The Hampton’s Body Shop employee who ended up calling Wayne was Jason Miller, and he asked the Mays where they were at. He told Wayne that he was 15 minutes away from Hampton’s Body Shop, and he had to drop off a snowplow there first, but that he would come their way as soon as he could.
“When Jason called, I swear to God, it was like an angel calling me,” Wayne said. “This young man was going to come out and attempt. At least he was going to attempt, and he not only attempted, he got us off the mountain.”
At about 1:30 a.m. in the 16-degree weather and blowing snow, Jason pulled up to the RV in a small wrecker.
“He came up, and I opened up the window,” Wayne said. “He said, ‘Mr. May, I’m Jason, and I’m here to try to get you out,’ and I said, ‘OK,’ and he said, ‘I’m going to winch you out of the ditch that you’re in, and you’re going to have to back down almost a mile. I’ll stay behind you with my lights on.’”
So, after getting the RV out of the ditch, Jason was driving down the hill with his floodlights on behind the RV and guiding it down.
“As we were going down, we were slipping and sliding. It was kind of scary, but he stayed with us,” Wayne said. “One side if we went off, we would be history, and the other side, he told me to try to stay as close to it as I could.”
Jason and the Mays finally got back down the mountain to about where Highway 194 is, and Wayne was then able to turn the motorhome around.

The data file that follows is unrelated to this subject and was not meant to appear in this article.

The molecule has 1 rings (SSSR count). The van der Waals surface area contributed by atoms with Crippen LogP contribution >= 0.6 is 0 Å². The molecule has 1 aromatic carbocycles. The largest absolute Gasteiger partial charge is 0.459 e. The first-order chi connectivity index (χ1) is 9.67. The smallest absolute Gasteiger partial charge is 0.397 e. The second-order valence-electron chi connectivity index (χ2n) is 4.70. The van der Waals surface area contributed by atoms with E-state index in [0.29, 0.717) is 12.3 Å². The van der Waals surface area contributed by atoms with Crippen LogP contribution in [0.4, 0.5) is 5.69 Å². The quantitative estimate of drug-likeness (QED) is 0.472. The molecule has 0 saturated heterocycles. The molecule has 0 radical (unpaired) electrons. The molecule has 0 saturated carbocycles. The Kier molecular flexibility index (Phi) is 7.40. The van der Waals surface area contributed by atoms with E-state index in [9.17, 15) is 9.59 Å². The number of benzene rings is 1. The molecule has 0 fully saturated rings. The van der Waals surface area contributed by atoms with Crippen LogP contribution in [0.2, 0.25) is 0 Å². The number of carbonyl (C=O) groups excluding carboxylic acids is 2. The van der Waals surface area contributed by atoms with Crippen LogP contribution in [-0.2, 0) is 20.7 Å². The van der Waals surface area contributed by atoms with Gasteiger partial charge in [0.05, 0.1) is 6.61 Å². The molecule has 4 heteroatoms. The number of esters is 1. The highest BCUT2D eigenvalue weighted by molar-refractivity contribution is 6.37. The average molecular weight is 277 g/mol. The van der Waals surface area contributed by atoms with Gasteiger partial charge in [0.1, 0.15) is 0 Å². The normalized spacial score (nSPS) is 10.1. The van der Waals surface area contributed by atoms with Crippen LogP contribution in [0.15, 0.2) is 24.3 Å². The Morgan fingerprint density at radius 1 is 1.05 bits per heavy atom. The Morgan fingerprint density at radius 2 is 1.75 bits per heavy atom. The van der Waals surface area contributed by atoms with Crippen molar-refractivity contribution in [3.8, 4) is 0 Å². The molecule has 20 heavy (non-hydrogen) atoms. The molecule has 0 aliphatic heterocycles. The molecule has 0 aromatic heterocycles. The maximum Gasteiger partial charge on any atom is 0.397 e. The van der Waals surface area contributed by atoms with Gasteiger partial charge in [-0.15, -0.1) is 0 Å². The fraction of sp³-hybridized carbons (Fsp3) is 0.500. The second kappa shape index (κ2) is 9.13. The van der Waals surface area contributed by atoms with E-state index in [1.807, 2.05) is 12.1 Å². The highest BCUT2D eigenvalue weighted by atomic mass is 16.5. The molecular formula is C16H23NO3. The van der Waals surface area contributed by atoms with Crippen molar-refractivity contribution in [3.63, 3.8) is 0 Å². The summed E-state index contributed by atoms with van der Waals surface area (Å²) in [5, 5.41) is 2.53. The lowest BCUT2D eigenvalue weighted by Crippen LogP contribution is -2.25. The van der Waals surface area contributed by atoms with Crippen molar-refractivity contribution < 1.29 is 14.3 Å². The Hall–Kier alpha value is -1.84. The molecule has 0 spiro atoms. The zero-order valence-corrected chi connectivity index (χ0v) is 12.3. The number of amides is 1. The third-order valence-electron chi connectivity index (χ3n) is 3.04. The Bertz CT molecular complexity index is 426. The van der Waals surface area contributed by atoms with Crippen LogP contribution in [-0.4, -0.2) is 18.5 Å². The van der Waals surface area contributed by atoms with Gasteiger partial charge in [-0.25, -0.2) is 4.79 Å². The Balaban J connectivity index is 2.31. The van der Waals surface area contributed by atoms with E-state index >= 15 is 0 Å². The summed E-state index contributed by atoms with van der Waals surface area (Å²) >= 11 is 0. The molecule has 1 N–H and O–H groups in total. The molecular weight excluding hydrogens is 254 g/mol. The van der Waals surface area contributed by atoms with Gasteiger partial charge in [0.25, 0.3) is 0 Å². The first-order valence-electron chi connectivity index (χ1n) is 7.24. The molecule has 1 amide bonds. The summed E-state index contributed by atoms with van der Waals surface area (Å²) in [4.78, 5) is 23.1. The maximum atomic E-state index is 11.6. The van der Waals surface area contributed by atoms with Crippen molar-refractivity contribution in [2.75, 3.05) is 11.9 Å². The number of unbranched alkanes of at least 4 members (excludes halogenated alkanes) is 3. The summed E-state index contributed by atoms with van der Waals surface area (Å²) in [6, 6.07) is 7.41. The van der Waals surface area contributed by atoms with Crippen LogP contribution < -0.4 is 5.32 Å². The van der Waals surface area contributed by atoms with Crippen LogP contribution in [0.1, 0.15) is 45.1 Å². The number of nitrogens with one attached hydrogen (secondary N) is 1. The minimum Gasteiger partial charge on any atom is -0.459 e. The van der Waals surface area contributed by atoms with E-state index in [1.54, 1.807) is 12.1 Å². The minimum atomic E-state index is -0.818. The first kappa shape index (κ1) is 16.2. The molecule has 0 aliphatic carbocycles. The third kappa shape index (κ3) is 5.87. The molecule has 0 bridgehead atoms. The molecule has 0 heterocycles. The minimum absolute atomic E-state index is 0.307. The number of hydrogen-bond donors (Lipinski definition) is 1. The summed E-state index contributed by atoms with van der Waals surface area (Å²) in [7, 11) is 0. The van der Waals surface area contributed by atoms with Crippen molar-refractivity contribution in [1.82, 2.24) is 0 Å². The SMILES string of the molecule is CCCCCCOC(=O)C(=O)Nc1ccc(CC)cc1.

“He came up to me and said, ‘Mr. May, I hope you and your wife drive safe,’ and I said, ‘Jason, how safe are the roads right now for us to head back home?’ and he told me while in Todd, Boone and Blowing Rock to drive really careful through there. He also said to watch the blowing snow, too, because it’s slick. He said after Blowing Rock, we should be OK, and he nailed it,” Wayne said. “We got past Blowing Rock, and the roads cleared up pretty good and we were on our way.”
At this point, the Mays had been in their motorhome for a total of 14 hours, being stuck for five of those hours.
Wayne then drove another 100 miles, making it 17 hours total, and then he found a rest area still in North Carolina to pull off at.
“We just climbed into the back of our motorhome, my wife, myself and our dog, and we just camped out for about five hours, and then finally we drove back home,” Wayne said.